We descended into Rae Lakes slowly, crossing several steep, icy snow patches. The Rae Lakes (10,550 ft) were clear and still, deep emerald in some places, a rich blue in others. Large trout moved slowly through the water. The lakes were surrounded by a soft, green carpet, and shooting stars and other wildflowers dotted the meadows.
We descended to Woods Creek (8,492 ft), passing the 800 mile marker and crossing the suspension bridge. Sierra swayed the bridge as much as possible with each bouncy step. We then began the long, steep climb to Pinchot Pass (12,130 ft).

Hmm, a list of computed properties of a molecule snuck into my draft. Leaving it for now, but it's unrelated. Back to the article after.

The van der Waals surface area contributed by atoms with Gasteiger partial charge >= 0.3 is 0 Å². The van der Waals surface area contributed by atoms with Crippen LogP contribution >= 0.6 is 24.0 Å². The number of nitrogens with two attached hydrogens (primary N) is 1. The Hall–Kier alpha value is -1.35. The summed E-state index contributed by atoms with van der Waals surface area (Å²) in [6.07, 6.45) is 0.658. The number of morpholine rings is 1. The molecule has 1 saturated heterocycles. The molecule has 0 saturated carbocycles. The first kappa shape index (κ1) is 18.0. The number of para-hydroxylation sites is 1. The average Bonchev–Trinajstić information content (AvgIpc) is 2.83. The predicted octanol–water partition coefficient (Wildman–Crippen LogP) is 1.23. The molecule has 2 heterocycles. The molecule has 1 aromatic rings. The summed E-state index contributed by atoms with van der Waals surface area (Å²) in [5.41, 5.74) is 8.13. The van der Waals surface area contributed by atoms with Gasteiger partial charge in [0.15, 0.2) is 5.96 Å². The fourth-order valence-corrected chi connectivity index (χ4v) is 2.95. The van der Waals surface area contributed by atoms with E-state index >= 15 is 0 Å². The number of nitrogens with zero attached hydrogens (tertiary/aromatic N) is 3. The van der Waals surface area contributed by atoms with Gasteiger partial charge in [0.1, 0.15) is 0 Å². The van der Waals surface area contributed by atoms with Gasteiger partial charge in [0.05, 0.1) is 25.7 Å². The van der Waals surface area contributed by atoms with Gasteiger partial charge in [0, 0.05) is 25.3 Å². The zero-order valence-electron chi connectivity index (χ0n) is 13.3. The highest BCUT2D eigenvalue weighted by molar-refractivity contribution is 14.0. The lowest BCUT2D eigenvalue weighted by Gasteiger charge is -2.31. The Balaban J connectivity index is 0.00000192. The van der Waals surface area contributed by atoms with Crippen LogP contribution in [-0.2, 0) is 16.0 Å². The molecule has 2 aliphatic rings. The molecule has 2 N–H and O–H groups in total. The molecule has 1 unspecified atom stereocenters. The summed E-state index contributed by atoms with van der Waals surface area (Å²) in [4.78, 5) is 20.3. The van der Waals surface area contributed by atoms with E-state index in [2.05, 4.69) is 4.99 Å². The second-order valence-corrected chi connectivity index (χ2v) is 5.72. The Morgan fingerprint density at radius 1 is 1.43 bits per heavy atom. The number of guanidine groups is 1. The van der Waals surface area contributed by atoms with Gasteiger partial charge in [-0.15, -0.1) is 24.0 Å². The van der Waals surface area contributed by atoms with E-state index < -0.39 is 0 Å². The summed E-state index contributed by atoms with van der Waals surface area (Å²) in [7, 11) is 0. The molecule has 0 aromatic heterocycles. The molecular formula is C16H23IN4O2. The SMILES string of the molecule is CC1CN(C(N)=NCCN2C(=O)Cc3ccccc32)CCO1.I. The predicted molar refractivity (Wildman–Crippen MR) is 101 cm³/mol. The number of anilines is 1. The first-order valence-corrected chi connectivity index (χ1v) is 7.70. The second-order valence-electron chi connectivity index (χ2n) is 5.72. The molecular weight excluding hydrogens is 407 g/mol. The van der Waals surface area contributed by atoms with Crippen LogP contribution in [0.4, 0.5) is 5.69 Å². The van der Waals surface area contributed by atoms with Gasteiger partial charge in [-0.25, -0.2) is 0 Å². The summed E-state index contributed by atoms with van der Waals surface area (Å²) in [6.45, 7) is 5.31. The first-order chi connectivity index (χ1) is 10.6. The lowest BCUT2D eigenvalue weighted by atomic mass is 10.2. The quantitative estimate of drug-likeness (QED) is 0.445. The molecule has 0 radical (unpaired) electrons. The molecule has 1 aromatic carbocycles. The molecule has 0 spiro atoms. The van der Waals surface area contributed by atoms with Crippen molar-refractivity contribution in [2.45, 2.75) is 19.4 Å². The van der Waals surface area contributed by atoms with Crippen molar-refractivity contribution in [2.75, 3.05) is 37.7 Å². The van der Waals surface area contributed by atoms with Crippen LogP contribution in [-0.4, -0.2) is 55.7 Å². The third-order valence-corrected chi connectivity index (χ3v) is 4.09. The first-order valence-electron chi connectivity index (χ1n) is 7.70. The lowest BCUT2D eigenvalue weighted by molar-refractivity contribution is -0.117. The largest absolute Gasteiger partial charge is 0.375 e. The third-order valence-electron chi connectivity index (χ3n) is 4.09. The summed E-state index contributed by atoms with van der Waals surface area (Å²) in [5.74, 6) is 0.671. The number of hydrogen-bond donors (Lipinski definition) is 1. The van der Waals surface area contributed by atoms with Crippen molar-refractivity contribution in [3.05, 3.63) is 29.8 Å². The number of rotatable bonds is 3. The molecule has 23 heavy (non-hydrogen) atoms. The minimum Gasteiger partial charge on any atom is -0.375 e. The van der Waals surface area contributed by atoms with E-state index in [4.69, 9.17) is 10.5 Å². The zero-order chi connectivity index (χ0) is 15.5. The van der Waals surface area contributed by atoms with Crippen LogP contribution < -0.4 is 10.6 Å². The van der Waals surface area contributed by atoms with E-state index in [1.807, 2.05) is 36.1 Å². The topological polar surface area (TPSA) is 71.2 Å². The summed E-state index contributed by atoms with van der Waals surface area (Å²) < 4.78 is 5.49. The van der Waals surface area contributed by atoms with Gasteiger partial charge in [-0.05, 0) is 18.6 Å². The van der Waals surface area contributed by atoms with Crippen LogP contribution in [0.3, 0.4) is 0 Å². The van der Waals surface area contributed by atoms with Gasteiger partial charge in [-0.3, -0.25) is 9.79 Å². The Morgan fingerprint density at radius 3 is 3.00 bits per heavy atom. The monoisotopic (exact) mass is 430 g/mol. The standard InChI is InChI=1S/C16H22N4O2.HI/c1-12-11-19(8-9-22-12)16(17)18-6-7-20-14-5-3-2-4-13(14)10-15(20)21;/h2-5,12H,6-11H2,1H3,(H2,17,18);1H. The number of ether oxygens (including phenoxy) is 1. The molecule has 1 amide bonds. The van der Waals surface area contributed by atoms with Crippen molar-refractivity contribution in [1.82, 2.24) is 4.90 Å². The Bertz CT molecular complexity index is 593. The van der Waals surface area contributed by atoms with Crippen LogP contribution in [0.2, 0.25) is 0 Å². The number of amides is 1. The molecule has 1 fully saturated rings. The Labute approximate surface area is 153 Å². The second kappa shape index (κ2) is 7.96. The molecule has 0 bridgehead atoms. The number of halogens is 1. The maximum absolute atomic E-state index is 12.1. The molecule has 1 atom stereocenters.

Initially our route followed the river. Water cascaded over the smooth, polished granite into deep emerald pools, a sort of high-powered, natural waterslide, courtesy of Mother Nature. With the abundant water from the river and several seasonal side streams, ravenous swarms of mosquitoes were everywhere.
Above the river the land was drier. Many of the seasonal streams already dried up for the season. We made camp in a stand of pines overlooking a swampy lakelet. Although we had planned to get water from the inlet, it was already dry, little more than a swampy seep, dampening the grassy meadow surrounding the lake. The lake, with its swarms of mosquitoes on the surface of the water, didn't appeal either, so we made dinner with some of our remaining water, hoping to reach more substantial streams early tomorrow morning.